A decade ago, legacy publications got rid of their last full-time labor reporters and there was almost no labor coverage to be found except in small publications such as In These Times. Fast forward to 2021 and lo and behold, workers matter to the media again.
His timing is good. Gallup reported this fall that more Americans approve of labor unions than at any time since 1965. President Biden’s National Labor Relations Board looks far more sympathetically on their fights than did President Donald Trump’s. A tight labor market has also shifted leverage toward workers. “Buoyed by shortages in labor and supplies that leave employers more vulnerable, and frustrated by what they see as unfair treatment during the pandemic, workers are standing up for a better deal,” my colleague Noam Scheiber, who covers labor for The Times, wrote recently.
Steven Greenhouse, a former labor reporter for The New York Times, told me that for a time in the 2000s, he was the “the only full-time daily labor reporter.” Now, there are at least a dozen at legacy outlets and digital ones like Vice and HuffPost.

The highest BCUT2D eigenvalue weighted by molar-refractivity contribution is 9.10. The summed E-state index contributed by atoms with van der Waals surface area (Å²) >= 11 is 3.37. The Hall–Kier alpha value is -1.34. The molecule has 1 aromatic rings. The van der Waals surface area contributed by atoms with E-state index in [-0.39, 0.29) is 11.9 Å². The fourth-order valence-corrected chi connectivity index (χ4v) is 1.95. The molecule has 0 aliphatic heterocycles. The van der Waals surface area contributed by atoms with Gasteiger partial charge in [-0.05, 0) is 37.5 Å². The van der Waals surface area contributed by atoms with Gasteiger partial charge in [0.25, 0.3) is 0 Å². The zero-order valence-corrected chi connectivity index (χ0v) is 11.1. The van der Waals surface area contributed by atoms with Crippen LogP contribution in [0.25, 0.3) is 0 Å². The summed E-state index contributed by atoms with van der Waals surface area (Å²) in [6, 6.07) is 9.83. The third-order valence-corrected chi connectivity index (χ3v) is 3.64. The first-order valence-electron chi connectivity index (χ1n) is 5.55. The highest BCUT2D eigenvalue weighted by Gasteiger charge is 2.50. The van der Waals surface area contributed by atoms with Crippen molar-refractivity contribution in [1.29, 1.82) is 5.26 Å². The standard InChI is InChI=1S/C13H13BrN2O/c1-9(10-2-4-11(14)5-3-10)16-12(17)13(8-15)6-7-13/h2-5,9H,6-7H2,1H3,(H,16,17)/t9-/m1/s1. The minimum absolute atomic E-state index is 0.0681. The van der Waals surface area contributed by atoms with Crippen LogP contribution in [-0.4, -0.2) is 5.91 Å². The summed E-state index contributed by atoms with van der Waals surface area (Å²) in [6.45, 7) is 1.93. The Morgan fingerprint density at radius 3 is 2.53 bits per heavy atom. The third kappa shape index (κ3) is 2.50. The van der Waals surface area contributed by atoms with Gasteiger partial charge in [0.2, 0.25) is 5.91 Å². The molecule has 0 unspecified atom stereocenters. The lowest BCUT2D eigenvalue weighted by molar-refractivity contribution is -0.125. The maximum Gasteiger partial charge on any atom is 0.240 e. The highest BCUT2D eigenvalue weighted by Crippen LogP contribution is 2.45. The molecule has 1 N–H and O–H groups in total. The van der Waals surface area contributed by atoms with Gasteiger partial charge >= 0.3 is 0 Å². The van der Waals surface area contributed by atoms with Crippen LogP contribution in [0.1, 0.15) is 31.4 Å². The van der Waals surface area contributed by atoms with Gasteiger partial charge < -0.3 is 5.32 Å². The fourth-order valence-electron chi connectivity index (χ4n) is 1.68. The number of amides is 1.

The change is also evident in how some of the biggest economic stories are covered. Reports on companies ranging from Amazon to Uber are not as likely to fall under the boosterish genre of gee-whiz technology stories these days. And the tales of heroic entrepreneurs have given way to coverage focused on their employees — stories documenting the complex and sometimes damaging effects of the digital transformation on warehouse workers, taxi drivers, delivery workers and white-collar employees.
The media choosing to cover labor is not going to rebuild the labor movement. But if no one knows what’s going on, it’s awful hard to publicize the work being done. Moreover, it’s a symptom of a decade of workers increasingly standing up for themselves and acting in any number of creative ways to expand their rights on the job and to make broader economic demands that have had an impact on our politics, one of the only positive developments of American politics of the 21st century.
What’s more, you see a similar shift in the field of history and probably throughout academia. When I became a labor historian around 2003 or so, the general reaction seemed to be “why?” This was the time when everyone wanted to be a historian of capitalism and when labor and labor history seemed an artifact. Now it’s a whole other world, with a revitalized field (there aren’t tenure-track jobs, but then there aren’t jobs in much of anything anymore so that’s not actually that useful of a metric) and a profession taking workers seriously again. So these are good developments.